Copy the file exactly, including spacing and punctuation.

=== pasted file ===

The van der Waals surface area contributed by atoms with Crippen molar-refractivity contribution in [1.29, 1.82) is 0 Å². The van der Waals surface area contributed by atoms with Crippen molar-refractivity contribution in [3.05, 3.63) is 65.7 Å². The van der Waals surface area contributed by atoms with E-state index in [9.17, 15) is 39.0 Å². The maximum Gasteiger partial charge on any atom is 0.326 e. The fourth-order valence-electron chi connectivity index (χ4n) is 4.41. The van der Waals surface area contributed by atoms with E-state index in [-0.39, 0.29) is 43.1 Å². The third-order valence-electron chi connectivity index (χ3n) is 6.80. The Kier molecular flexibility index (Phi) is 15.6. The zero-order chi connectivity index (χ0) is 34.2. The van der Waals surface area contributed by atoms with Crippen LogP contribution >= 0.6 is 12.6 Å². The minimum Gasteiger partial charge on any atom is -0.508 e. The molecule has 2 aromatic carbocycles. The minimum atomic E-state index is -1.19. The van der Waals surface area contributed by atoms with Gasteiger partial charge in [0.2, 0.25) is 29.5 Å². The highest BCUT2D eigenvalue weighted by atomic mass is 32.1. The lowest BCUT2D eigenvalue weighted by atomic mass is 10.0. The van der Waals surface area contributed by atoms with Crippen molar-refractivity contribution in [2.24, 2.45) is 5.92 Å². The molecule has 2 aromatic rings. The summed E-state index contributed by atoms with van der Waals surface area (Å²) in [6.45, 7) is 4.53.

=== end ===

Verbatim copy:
The van der Waals surface area contributed by atoms with Crippen molar-refractivity contribution in [1.29, 1.82) is 0 Å². The van der Waals surface area contributed by atoms with Crippen molar-refractivity contribution in [3.05, 3.63) is 65.7 Å². The van der Waals surface area contributed by atoms with E-state index in [9.17, 15) is 39.0 Å². The maximum Gasteiger partial charge on any atom is 0.326 e. The fourth-order valence-electron chi connectivity index (χ4n) is 4.41. The van der Waals surface area contributed by atoms with E-state index in [-0.39, 0.29) is 43.1 Å². The third-order valence-electron chi connectivity index (χ3n) is 6.80. The Kier molecular flexibility index (Phi) is 15.6. The zero-order chi connectivity index (χ0) is 34.2. The van der Waals surface area contributed by atoms with Crippen LogP contribution >= 0.6 is 12.6 Å². The minimum Gasteiger partial charge on any atom is -0.508 e. The molecule has 2 aromatic carbocycles. The minimum atomic E-state index is -1.19. The van der Waals surface area contributed by atoms with Gasteiger partial charge in [0.2, 0.25) is 29.5 Å². The highest BCUT2D eigenvalue weighted by atomic mass is 32.1. The lowest BCUT2D eigenvalue weighted by atomic mass is 10.0. The van der Waals surface area contributed by atoms with Crippen molar-refractivity contribution in [2.24, 2.45) is 5.92 Å². The molecule has 2 aromatic rings. The summed E-state index contributed by atoms with van der Waals surface area (Å²) in [6.45, 7) is 4.53.